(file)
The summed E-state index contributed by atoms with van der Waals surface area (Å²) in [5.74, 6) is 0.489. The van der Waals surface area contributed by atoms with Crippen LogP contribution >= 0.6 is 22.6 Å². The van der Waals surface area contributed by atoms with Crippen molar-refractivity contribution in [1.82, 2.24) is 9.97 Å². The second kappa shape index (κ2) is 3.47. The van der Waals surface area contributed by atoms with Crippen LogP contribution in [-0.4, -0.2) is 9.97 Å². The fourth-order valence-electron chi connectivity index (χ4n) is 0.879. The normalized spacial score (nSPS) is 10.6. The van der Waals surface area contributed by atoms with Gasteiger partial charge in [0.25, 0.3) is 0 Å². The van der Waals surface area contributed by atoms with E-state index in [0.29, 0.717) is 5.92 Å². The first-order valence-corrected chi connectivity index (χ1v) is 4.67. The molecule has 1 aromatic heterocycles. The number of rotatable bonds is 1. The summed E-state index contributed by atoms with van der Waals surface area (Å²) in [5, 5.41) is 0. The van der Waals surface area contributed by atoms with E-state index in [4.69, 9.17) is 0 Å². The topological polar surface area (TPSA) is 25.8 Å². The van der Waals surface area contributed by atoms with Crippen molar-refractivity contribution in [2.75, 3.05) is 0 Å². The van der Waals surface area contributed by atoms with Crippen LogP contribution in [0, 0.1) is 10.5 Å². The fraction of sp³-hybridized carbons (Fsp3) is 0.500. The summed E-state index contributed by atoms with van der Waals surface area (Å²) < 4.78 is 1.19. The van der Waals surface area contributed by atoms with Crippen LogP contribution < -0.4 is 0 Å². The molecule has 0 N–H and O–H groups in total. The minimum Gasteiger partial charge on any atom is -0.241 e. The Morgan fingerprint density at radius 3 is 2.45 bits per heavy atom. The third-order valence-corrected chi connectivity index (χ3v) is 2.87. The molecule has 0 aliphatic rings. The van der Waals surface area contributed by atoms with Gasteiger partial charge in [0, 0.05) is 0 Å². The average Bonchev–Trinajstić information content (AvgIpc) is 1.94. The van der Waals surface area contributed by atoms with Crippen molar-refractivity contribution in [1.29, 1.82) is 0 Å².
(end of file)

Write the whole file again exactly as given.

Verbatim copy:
The summed E-state index contributed by atoms with van der Waals surface area (Å²) in [5.74, 6) is 0.489. The van der Waals surface area contributed by atoms with Crippen LogP contribution >= 0.6 is 22.6 Å². The van der Waals surface area contributed by atoms with Crippen molar-refractivity contribution in [1.82, 2.24) is 9.97 Å². The second kappa shape index (κ2) is 3.47. The van der Waals surface area contributed by atoms with Crippen LogP contribution in [-0.4, -0.2) is 9.97 Å². The fourth-order valence-electron chi connectivity index (χ4n) is 0.879. The normalized spacial score (nSPS) is 10.6. The van der Waals surface area contributed by atoms with Gasteiger partial charge in [0.25, 0.3) is 0 Å². The van der Waals surface area contributed by atoms with E-state index in [0.29, 0.717) is 5.92 Å². The first-order valence-corrected chi connectivity index (χ1v) is 4.67. The molecule has 1 aromatic heterocycles. The number of rotatable bonds is 1. The summed E-state index contributed by atoms with van der Waals surface area (Å²) in [5, 5.41) is 0. The van der Waals surface area contributed by atoms with E-state index in [4.69, 9.17) is 0 Å². The topological polar surface area (TPSA) is 25.8 Å². The van der Waals surface area contributed by atoms with Crippen molar-refractivity contribution in [2.75, 3.05) is 0 Å². The van der Waals surface area contributed by atoms with Crippen LogP contribution in [0, 0.1) is 10.5 Å². The fraction of sp³-hybridized carbons (Fsp3) is 0.500. The summed E-state index contributed by atoms with van der Waals surface area (Å²) < 4.78 is 1.19. The van der Waals surface area contributed by atoms with Crippen LogP contribution < -0.4 is 0 Å². The molecule has 0 N–H and O–H groups in total. The minimum Gasteiger partial charge on any atom is -0.241 e. The Morgan fingerprint density at radius 3 is 2.45 bits per heavy atom. The third-order valence-corrected chi connectivity index (χ3v) is 2.87. The molecule has 0 aliphatic rings. The van der Waals surface area contributed by atoms with Gasteiger partial charge in [0, 0.05) is 0 Å². The average Bonchev–Trinajstić information content (AvgIpc) is 1.94. The van der Waals surface area contributed by atoms with Crippen molar-refractivity contribution in [1.29, 1.82) is 0 Å².